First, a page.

According to PCA pastor Wes White, the doctrine of baptismal regeneration is “impossible in the Reformed system.” By noting this, he intends to show that we should reject the doctrine of baptismal regeneration. But if the evidence for the truth of the doctrine of baptismal regeneration is stronger than the evidence for the truth of the “Reformed system,” then the incompatibility of the doctrine of baptismal regeneration and the Reformed system serves as evidence against the Reformed system.Dr Cross does a good job of finding quotes from many early church fathers showing they did believe the doctrine of baptismal regeneration. There is some work to do here because protestants have an amazing capacity to avoid some of the most obvious truths about the early church fathers.
But Newman goes further than this. He finds that showing protestant Christianity in any of it's forms is different from historical Christianity is the easy part. Protestants often fail to contemplate the significance of that. Just like they fail to ask how they can know they have the right flavor of "biblical" Christianity. It is just as easy not to ask if Christianity was wrong once why can't it be wrong now? But to the extent they do think about these questions the answer is mostly a response of, "Sure there are problems but I believe in Jesus and this is the best I can do as far as doctrine goes."
Newman tackles that question. Is there really no Christian faith that can say it has never been corrupted? If that were true it would be a pretty good reason to doubt the divinity of Jesus. Why did He allow His gospel to become such a mess? If the gospel really is the power of God for our salvation then would God not want to preserve it?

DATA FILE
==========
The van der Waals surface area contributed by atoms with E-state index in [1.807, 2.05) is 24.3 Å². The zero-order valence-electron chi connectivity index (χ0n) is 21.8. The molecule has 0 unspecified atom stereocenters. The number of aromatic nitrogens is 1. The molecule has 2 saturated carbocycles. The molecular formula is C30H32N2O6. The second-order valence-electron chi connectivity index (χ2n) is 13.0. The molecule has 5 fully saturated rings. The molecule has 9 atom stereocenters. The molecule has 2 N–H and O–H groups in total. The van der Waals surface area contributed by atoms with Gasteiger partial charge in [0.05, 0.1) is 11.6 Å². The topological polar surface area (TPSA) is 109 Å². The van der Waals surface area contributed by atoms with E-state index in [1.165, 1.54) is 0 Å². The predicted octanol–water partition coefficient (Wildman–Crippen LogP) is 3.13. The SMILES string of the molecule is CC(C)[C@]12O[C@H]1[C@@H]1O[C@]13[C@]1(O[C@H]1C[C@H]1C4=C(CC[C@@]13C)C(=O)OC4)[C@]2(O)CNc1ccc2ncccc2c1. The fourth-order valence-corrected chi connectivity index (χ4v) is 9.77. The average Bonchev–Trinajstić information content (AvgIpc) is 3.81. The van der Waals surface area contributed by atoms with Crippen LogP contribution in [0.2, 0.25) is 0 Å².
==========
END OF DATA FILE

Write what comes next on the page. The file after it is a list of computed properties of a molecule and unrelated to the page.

Now, in the simplest form, the question of has the Catholic faith or the Orthodox faith changed since the time of the early church has to be answered with a Yes. Certainly the council of Nicaea changed the faith. It clarified the doctrine of the trinity. But clarifying is not a problem. Even teaching a deep and fuller version of the same doctrine is not a problem. We get a problem only when it becomes impossible to hold that the previous teaching was right. Paul never corrupted the teaching of Jesus because it is possible to hold they were both teaching truth. Nicaea never corrupted the teaching of the New Testament for the same reason.
Newman called these changes that don't corrupt the faith "developments". So the question Newman asked could be phrased as:
Can any Christian faith be understood as an unbroken series of developments from the time of Christ to the present?Now Newman knew there would be some subjective judgements involved in answering this question. But he wanted to keep that to a minimum. So he introduced a series of criteria or notes to more objectively determine what is a corruption and what is a development. Things get quite complicated from there. But if you understand the difference between a corruption and a development you can remove a lot of the complexity.
So the attack on protestantism is not enough. Protestants are used to having their beliefs attacked. What is needed is to show the Catholic faith passes the test that you would expect the true faith to pass. That is the test of non-contradiction.